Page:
Saturday, November 10, 2007

Operation Ceasefire Outreach Workers Graduate

State Attorney General Anne Milgram praised eight city volunteers for putting “faith over fear” in the battle against gun violence, and Criminal Justice Director Gregory A. Paw called them “up-standers – people who will stand up and say, ‘Enough.’”

The new community outreach workers are the last piece needed to launch “Operation Ceasefire” in Plainfield, a collaboration of law enforcement and city residents. They were honored in ceremonies Friday in the Plainfield Public Library.

“Our role is to stop the next shooting,” Milgram said, calling Plainfield as the “perfect type of city for us to work in” because of the high level of commitment she sees to curb gun violence.

“Everyone is engaged so sincerely and passionately with us,” Milgram said at the graduation ceremonies for the volunteers, who took 40 hours of training, including 10 hours of late-night street observation in Newark, Irvington and Plainfield.

Liberty Community Development Corp., affiliated with Mount Olive Baptist Church, is the lead agency working with law enforcement to launch Operation Ceasefire.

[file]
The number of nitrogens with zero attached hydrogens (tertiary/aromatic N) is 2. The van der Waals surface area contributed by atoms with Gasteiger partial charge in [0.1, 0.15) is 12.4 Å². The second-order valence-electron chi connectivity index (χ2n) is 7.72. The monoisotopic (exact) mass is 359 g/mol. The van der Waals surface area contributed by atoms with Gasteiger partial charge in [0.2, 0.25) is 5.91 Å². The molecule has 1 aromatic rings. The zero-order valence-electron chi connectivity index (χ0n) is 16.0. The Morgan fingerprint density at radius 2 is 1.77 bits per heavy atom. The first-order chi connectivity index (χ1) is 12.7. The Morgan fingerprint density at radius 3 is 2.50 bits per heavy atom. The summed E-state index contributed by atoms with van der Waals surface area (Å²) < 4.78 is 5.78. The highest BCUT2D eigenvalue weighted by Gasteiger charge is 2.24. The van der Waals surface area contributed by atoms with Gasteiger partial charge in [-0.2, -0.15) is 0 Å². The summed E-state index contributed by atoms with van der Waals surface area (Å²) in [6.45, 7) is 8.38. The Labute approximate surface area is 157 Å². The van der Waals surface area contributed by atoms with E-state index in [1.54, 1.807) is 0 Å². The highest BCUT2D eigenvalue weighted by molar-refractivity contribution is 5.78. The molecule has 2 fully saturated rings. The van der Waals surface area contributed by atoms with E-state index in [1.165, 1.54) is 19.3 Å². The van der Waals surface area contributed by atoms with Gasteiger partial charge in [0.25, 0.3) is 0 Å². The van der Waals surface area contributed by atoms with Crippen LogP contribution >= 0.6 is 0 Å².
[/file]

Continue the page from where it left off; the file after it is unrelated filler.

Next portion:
“We feel empowered.” executive director Angela Piggee of Liberty CDC said, noting the church has been in the West End for 137 years, but the community doesn’t like seeing “young people sitting there looking hopeless.”

Piggee said the West End has its own culture, but some of it needs to change.

Piggee and seven others received certificates to mark their graduation from the Operation Ceasefire training. The other graduates are Arlinder Harris, Ethel Wheeler, Eric Spann, George Brown, Amy Concepcion, Tawana Fields and Wanda Lyles. They will offer gun violence victims grief counseling and conflict resolution, among other forms of assistance.

“Most important, we are offering them options,” Piggee said.

In talking with individuals and families, the outreach workers will try to find out what they need to change their lives for the better, whether it is employment, health care or other help.

“We’re not afraid, because we know we will go out in groups,” she said. But she also said, "I ask those of you who believe in prayer to keep us in your prayers."

While homicide rates have gone down, the number of shootings has increased in Plainfield and many of the victims are young males caught up in gangs and gun violence, authorities have said. Operation Ceasefire began in Irvington and State Police Superintendent Rick Fuentes praised Plainfield Friday for being the first city to come forward when state law enforcement officials decided to take the effort statewide. It is now operating in 14 cities, Fuentes said, noting no other state has taken it statewide.

--Bernice Paglia


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